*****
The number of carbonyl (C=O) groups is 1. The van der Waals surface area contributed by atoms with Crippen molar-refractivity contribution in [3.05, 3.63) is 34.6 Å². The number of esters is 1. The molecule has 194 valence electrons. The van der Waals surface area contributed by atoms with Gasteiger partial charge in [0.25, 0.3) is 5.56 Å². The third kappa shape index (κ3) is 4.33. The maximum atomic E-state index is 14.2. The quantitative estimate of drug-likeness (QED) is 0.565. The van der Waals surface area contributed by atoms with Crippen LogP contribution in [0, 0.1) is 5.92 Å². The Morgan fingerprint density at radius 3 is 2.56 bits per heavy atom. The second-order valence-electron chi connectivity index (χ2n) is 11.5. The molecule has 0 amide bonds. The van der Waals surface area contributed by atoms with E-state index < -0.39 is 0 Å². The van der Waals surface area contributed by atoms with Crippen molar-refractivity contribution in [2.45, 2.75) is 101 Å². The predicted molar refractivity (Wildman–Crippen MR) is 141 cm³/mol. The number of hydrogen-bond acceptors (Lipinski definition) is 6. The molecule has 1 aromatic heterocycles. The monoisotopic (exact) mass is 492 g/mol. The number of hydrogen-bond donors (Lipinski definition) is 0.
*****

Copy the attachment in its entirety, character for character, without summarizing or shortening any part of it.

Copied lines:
The number of carbonyl (C=O) groups is 1. The van der Waals surface area contributed by atoms with Crippen molar-refractivity contribution in [3.05, 3.63) is 34.6 Å². The number of esters is 1. The molecule has 194 valence electrons. The van der Waals surface area contributed by atoms with Gasteiger partial charge in [0.25, 0.3) is 5.56 Å². The third kappa shape index (κ3) is 4.33. The maximum atomic E-state index is 14.2. The quantitative estimate of drug-likeness (QED) is 0.565. The van der Waals surface area contributed by atoms with Crippen LogP contribution in [0, 0.1) is 5.92 Å². The Morgan fingerprint density at radius 3 is 2.56 bits per heavy atom. The second-order valence-electron chi connectivity index (χ2n) is 11.5. The molecule has 0 amide bonds. The van der Waals surface area contributed by atoms with E-state index < -0.39 is 0 Å². The van der Waals surface area contributed by atoms with Crippen molar-refractivity contribution in [2.45, 2.75) is 101 Å². The predicted molar refractivity (Wildman–Crippen MR) is 141 cm³/mol. The number of hydrogen-bond acceptors (Lipinski definition) is 6. The molecule has 1 aromatic heterocycles. The monoisotopic (exact) mass is 492 g/mol. The number of hydrogen-bond donors (Lipinski definition) is 0.